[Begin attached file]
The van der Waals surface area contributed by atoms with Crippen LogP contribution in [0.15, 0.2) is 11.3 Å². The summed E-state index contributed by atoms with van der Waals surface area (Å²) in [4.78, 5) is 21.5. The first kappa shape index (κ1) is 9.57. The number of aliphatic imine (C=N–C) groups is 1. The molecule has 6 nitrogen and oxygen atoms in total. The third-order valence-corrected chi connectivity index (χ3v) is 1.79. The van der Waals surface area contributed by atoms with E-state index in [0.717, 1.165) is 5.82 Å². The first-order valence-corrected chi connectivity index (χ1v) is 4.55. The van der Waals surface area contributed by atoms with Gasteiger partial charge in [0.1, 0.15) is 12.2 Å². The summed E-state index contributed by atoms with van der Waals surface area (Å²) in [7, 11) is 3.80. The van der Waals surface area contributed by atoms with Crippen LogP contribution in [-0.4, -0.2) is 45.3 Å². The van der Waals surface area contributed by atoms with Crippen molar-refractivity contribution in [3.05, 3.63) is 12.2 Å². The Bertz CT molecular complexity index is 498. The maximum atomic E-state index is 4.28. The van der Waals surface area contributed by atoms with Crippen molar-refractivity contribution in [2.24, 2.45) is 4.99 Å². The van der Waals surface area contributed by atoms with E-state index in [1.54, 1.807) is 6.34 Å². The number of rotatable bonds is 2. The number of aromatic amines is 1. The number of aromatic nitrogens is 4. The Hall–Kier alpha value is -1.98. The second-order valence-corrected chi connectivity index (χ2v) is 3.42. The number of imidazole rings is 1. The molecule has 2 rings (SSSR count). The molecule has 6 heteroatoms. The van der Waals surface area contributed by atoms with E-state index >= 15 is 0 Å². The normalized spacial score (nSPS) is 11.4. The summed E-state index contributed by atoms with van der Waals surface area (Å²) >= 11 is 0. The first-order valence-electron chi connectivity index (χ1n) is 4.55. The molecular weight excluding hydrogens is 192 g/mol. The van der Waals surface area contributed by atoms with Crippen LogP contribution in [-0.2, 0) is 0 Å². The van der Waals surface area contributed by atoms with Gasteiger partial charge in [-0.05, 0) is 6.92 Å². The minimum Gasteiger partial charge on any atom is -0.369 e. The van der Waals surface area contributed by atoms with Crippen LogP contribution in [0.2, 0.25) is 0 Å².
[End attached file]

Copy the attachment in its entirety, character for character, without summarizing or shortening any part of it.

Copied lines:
The van der Waals surface area contributed by atoms with Crippen LogP contribution in [0.15, 0.2) is 11.3 Å². The summed E-state index contributed by atoms with van der Waals surface area (Å²) in [4.78, 5) is 21.5. The first kappa shape index (κ1) is 9.57. The number of aliphatic imine (C=N–C) groups is 1. The molecule has 6 nitrogen and oxygen atoms in total. The third-order valence-corrected chi connectivity index (χ3v) is 1.79. The van der Waals surface area contributed by atoms with E-state index in [0.717, 1.165) is 5.82 Å². The first-order valence-corrected chi connectivity index (χ1v) is 4.55. The van der Waals surface area contributed by atoms with Gasteiger partial charge in [0.1, 0.15) is 12.2 Å². The summed E-state index contributed by atoms with van der Waals surface area (Å²) in [7, 11) is 3.80. The van der Waals surface area contributed by atoms with Crippen LogP contribution in [-0.4, -0.2) is 45.3 Å². The van der Waals surface area contributed by atoms with Crippen molar-refractivity contribution in [3.05, 3.63) is 12.2 Å². The Bertz CT molecular complexity index is 498. The maximum atomic E-state index is 4.28. The van der Waals surface area contributed by atoms with Crippen molar-refractivity contribution in [2.24, 2.45) is 4.99 Å². The van der Waals surface area contributed by atoms with E-state index in [1.54, 1.807) is 6.34 Å². The number of rotatable bonds is 2. The number of aromatic amines is 1. The number of aromatic nitrogens is 4. The Hall–Kier alpha value is -1.98. The second-order valence-corrected chi connectivity index (χ2v) is 3.42. The number of imidazole rings is 1. The molecule has 2 rings (SSSR count). The molecule has 6 heteroatoms. The van der Waals surface area contributed by atoms with E-state index >= 15 is 0 Å². The normalized spacial score (nSPS) is 11.4. The summed E-state index contributed by atoms with van der Waals surface area (Å²) >= 11 is 0. The first-order valence-electron chi connectivity index (χ1n) is 4.55. The molecular weight excluding hydrogens is 192 g/mol. The van der Waals surface area contributed by atoms with Crippen LogP contribution in [-0.2, 0) is 0 Å². The van der Waals surface area contributed by atoms with Gasteiger partial charge in [-0.05, 0) is 6.92 Å². The minimum Gasteiger partial charge on any atom is -0.369 e. The van der Waals surface area contributed by atoms with Crippen LogP contribution in [0.2, 0.25) is 0 Å².